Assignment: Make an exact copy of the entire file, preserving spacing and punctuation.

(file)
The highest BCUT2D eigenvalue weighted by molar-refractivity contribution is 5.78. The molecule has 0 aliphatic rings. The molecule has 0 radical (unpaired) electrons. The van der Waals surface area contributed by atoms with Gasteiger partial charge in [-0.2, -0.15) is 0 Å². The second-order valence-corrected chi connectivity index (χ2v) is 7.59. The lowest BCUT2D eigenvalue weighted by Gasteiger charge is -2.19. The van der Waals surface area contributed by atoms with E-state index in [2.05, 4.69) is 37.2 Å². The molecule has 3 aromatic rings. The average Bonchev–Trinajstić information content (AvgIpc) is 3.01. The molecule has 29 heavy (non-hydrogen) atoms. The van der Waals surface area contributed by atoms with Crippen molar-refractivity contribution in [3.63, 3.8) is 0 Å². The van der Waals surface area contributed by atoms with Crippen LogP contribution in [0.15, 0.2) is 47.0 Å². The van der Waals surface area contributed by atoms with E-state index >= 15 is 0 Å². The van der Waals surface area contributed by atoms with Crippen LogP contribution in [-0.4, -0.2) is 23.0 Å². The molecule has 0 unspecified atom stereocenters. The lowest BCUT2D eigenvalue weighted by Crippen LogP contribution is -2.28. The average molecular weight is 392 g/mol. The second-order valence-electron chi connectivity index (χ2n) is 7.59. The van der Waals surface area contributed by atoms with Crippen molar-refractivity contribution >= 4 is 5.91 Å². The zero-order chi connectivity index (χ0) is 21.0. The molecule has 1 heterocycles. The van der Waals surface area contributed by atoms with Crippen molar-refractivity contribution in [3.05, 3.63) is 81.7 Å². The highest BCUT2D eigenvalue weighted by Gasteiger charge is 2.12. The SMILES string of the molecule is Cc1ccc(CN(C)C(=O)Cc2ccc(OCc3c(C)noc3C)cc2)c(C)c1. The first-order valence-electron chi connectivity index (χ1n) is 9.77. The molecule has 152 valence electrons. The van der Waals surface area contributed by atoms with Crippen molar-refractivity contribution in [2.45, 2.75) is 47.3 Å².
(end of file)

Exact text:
The highest BCUT2D eigenvalue weighted by molar-refractivity contribution is 5.78. The molecule has 0 aliphatic rings. The molecule has 0 radical (unpaired) electrons. The van der Waals surface area contributed by atoms with Gasteiger partial charge in [-0.2, -0.15) is 0 Å². The second-order valence-corrected chi connectivity index (χ2v) is 7.59. The lowest BCUT2D eigenvalue weighted by Gasteiger charge is -2.19. The van der Waals surface area contributed by atoms with E-state index in [2.05, 4.69) is 37.2 Å². The molecule has 3 aromatic rings. The average Bonchev–Trinajstić information content (AvgIpc) is 3.01. The molecule has 29 heavy (non-hydrogen) atoms. The van der Waals surface area contributed by atoms with Crippen molar-refractivity contribution in [3.63, 3.8) is 0 Å². The van der Waals surface area contributed by atoms with Crippen LogP contribution in [0.15, 0.2) is 47.0 Å². The van der Waals surface area contributed by atoms with E-state index >= 15 is 0 Å². The van der Waals surface area contributed by atoms with Crippen LogP contribution in [-0.4, -0.2) is 23.0 Å². The molecule has 0 unspecified atom stereocenters. The lowest BCUT2D eigenvalue weighted by Crippen LogP contribution is -2.28. The average molecular weight is 392 g/mol. The second-order valence-electron chi connectivity index (χ2n) is 7.59. The van der Waals surface area contributed by atoms with Crippen molar-refractivity contribution >= 4 is 5.91 Å². The zero-order chi connectivity index (χ0) is 21.0. The molecule has 1 heterocycles. The van der Waals surface area contributed by atoms with Crippen molar-refractivity contribution in [3.05, 3.63) is 81.7 Å². The highest BCUT2D eigenvalue weighted by Gasteiger charge is 2.12. The SMILES string of the molecule is Cc1ccc(CN(C)C(=O)Cc2ccc(OCc3c(C)noc3C)cc2)c(C)c1. The first-order valence-electron chi connectivity index (χ1n) is 9.77. The molecule has 152 valence electrons. The van der Waals surface area contributed by atoms with Crippen molar-refractivity contribution in [2.45, 2.75) is 47.3 Å².